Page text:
The Star of Malaysia
Orange geared up for title defence, Butali yet to confirm participation
By BRIAN YONGA
Telkom Orange players display the African Hockey Club Championship title at the Jomo Kenyatta International Airport upon their arrival from Bulawayo, Zimbabwe on December 1, 2014. PHOTO | MARTIN MUKANGU | NATION MEDIA GROUP
Defending champions Telkom Orange are the only Kenyan club that have confirmed their participation in next week’s Africa Cup of Club Hockey Championship in Lusaka, Zambia.
Domestic men’s league champions Butali Sugar Warriors, last season’s runners-up Kenya Police and Strathmore Scorpions are yet to officially confirm their participation.
Police and Scorpions have been listed in the clubs set to take part in the continental event on the Zambia Hockey Association (ZHA) website while Butali do not feature in the list.
A total of 20 teams among them men’s champions Sharkia of Egypt have been drafted to take part in the week-long event that has attracted eight women’s teams and 12 men’s clubs set for December 12-19.
Orange beat Zimbabwe’s Bulawayo Athletic Club (BAC) 7-0 to win their seventh continental crown last year in Bulawayo, Zimbabwe and will be favourites to defend their crown while Scorpions finished in fourth place. The last Kenyan men’s club to win the continental event was Armed Forces in 1998 in Namibia.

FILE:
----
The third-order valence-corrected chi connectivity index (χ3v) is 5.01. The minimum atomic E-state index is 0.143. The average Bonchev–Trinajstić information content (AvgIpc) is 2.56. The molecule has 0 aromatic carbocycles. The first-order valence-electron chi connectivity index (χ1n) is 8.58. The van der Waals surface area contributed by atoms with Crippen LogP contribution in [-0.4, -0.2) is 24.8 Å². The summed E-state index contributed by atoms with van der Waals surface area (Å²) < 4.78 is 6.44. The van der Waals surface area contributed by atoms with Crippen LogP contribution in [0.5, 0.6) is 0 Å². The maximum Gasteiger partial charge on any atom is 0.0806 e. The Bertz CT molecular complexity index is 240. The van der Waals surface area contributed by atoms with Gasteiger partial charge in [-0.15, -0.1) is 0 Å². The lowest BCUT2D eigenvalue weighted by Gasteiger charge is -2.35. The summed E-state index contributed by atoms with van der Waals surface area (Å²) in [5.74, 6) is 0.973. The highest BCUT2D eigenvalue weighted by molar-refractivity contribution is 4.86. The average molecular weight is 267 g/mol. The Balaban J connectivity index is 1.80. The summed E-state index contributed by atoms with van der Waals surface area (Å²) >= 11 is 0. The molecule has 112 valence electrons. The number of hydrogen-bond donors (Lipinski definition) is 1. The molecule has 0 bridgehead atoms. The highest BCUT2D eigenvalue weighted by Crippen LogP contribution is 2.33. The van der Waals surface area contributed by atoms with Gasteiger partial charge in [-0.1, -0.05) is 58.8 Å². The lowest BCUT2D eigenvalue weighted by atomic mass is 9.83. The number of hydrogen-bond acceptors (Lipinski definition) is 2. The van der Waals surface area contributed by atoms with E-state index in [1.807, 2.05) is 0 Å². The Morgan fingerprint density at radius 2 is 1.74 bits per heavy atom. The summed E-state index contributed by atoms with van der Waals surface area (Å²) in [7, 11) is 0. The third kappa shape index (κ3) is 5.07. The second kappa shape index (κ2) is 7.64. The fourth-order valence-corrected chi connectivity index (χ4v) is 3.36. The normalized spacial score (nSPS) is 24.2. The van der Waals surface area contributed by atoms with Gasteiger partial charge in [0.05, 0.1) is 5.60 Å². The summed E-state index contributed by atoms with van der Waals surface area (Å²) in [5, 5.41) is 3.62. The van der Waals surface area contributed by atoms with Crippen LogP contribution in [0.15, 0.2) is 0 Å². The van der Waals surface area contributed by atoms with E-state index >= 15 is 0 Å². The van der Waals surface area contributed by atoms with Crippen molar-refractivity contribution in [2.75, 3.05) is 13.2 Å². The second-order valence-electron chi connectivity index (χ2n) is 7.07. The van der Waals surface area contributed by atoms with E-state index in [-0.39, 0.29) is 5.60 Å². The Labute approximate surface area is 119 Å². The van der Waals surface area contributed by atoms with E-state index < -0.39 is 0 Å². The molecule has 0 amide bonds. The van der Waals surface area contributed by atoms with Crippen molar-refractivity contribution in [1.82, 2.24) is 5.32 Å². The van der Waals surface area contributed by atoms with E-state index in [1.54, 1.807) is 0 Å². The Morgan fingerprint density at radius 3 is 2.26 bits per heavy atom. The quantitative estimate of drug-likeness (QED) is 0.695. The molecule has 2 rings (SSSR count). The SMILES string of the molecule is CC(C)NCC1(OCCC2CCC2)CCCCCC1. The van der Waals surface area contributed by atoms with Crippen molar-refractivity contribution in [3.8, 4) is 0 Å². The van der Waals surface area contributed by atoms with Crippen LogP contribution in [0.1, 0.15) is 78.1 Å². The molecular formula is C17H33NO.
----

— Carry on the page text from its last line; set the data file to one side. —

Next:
Butali coach Cliffe Okello said the club’s fate of participation in the event lies with their sponsors and remains optimistic the club will honour the event.
“We expect feedback from the club sponsors possibly by the end of this week. The team is ready for the event and wants to play against the best in the continent,” Okello told Daily Nation Sport Wednesday.
Last year, no local men’s team graced the event after both Police and Butali pulled out citing financial constraints and lack of preparedness. Police and Strathmore Scorpions are also expected to know their fate by the end of this week.
“We are training normally and hopefully the management will give us positive feedback on the club championship because the players are looking forward to play better than they did last year,” said Scorpions team manager Fred Oracha.
Other women’s clubs set for the event include Weatherhead (Uganda), Lusaka Sharks and DE Stars (both Zambia), Yobe Queens (Nigeria), Ghana Revenue Authority (Ghana) and Sharkia (Egypt).
The men’s race has Uganda’s Rockets and Wananchi HC, who are yet to confirm their participation, defending champions Sharkia (Egypt), Hippo (Zimbabwe), Lusaka Sharks (Zambia), DE Stars (Zambia), Eastern Company (Egypt), Trustees (Ghana), Niger Flikers (Nigeria), El-Kanemi Flikers (Nigeria) and Alsabah HC (Libya).
Matches will be staged at the Olympic Centre Stadium in Lusaka
Double delight as hockey coaches are honoured
Danny Kerry gives his team talk
England and Great Britain Women’s Coach Danny Kerry has been named High Performance Coach of the year at the UK Coaching Awards.